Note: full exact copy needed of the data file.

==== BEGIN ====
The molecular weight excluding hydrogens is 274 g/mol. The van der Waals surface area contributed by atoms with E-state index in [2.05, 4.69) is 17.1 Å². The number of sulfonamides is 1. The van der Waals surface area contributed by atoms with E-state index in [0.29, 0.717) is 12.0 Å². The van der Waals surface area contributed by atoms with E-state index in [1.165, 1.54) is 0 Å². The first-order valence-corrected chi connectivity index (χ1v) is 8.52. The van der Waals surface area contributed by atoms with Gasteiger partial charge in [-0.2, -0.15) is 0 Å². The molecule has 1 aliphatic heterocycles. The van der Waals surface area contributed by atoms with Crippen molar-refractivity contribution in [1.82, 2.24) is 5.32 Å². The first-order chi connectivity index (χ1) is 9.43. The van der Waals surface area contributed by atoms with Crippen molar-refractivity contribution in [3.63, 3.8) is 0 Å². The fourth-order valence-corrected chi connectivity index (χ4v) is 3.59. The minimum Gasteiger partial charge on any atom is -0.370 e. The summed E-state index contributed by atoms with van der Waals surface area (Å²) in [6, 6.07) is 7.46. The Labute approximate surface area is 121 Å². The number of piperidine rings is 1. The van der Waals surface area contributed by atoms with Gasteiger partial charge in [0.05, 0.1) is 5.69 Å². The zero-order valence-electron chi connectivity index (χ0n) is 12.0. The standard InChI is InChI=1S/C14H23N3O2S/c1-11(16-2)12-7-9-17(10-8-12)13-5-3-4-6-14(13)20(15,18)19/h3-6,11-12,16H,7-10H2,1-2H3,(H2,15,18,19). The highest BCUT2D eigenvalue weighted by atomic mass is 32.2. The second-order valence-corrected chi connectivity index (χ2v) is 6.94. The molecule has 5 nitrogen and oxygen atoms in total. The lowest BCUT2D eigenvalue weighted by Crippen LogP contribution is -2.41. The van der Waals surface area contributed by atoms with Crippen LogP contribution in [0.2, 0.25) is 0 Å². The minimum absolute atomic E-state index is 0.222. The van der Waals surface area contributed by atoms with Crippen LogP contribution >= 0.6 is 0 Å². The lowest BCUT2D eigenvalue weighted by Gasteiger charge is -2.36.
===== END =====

The molecular weight excluding hydrogens is 274 g/mol. The van der Waals surface area contributed by atoms with E-state index in [2.05, 4.69) is 17.1 Å². The number of sulfonamides is 1. The van der Waals surface area contributed by atoms with E-state index in [0.29, 0.717) is 12.0 Å². The van der Waals surface area contributed by atoms with E-state index in [1.165, 1.54) is 0 Å². The first-order valence-corrected chi connectivity index (χ1v) is 8.52. The van der Waals surface area contributed by atoms with Gasteiger partial charge in [-0.2, -0.15) is 0 Å². The molecule has 1 aliphatic heterocycles. The van der Waals surface area contributed by atoms with Crippen molar-refractivity contribution in [1.82, 2.24) is 5.32 Å². The first-order chi connectivity index (χ1) is 9.43. The van der Waals surface area contributed by atoms with Crippen molar-refractivity contribution in [3.63, 3.8) is 0 Å². The fourth-order valence-corrected chi connectivity index (χ4v) is 3.59. The minimum Gasteiger partial charge on any atom is -0.370 e. The summed E-state index contributed by atoms with van der Waals surface area (Å²) in [6, 6.07) is 7.46. The Labute approximate surface area is 121 Å². The number of piperidine rings is 1. The van der Waals surface area contributed by atoms with Gasteiger partial charge in [0.05, 0.1) is 5.69 Å². The zero-order valence-electron chi connectivity index (χ0n) is 12.0. The standard InChI is InChI=1S/C14H23N3O2S/c1-11(16-2)12-7-9-17(10-8-12)13-5-3-4-6-14(13)20(15,18)19/h3-6,11-12,16H,7-10H2,1-2H3,(H2,15,18,19). The highest BCUT2D eigenvalue weighted by atomic mass is 32.2. The second-order valence-corrected chi connectivity index (χ2v) is 6.94. The molecule has 5 nitrogen and oxygen atoms in total. The lowest BCUT2D eigenvalue weighted by Crippen LogP contribution is -2.41. The van der Waals surface area contributed by atoms with Crippen LogP contribution in [0.2, 0.25) is 0 Å². The minimum absolute atomic E-state index is 0.222. The van der Waals surface area contributed by atoms with Crippen LogP contribution >= 0.6 is 0 Å². The lowest BCUT2D eigenvalue weighted by Gasteiger charge is -2.36.